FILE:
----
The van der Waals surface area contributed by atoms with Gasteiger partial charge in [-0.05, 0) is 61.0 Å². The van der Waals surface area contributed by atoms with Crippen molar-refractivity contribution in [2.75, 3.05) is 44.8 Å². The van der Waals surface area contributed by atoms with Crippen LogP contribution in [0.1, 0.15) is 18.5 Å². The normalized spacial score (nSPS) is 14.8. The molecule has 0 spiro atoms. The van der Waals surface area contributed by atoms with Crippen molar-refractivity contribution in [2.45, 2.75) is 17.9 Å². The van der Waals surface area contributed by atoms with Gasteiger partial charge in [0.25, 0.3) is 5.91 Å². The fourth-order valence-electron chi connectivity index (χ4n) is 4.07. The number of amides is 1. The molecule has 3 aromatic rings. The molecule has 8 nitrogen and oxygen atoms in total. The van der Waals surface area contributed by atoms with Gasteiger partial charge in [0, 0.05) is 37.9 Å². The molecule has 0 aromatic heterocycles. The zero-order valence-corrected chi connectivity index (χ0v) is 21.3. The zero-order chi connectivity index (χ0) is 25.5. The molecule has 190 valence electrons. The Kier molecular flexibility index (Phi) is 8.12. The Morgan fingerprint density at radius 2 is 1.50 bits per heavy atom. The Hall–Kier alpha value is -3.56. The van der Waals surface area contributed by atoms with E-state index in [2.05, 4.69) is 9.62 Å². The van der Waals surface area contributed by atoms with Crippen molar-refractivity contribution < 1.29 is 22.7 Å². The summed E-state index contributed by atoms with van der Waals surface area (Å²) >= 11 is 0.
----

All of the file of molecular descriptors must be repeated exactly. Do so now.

The van der Waals surface area contributed by atoms with Gasteiger partial charge in [-0.05, 0) is 61.0 Å². The van der Waals surface area contributed by atoms with Crippen molar-refractivity contribution in [2.75, 3.05) is 44.8 Å². The van der Waals surface area contributed by atoms with Crippen LogP contribution in [0.1, 0.15) is 18.5 Å². The normalized spacial score (nSPS) is 14.8. The molecule has 0 spiro atoms. The van der Waals surface area contributed by atoms with Crippen molar-refractivity contribution in [2.45, 2.75) is 17.9 Å². The van der Waals surface area contributed by atoms with Gasteiger partial charge in [0.25, 0.3) is 5.91 Å². The fourth-order valence-electron chi connectivity index (χ4n) is 4.07. The number of amides is 1. The molecule has 3 aromatic rings. The molecule has 8 nitrogen and oxygen atoms in total. The van der Waals surface area contributed by atoms with Gasteiger partial charge in [0, 0.05) is 37.9 Å². The molecule has 0 aromatic heterocycles. The zero-order valence-corrected chi connectivity index (χ0v) is 21.3. The zero-order chi connectivity index (χ0) is 25.5. The molecule has 190 valence electrons. The Kier molecular flexibility index (Phi) is 8.12. The Morgan fingerprint density at radius 2 is 1.50 bits per heavy atom. The Hall–Kier alpha value is -3.56. The van der Waals surface area contributed by atoms with E-state index in [2.05, 4.69) is 9.62 Å². The van der Waals surface area contributed by atoms with Crippen molar-refractivity contribution < 1.29 is 22.7 Å². The summed E-state index contributed by atoms with van der Waals surface area (Å²) >= 11 is 0.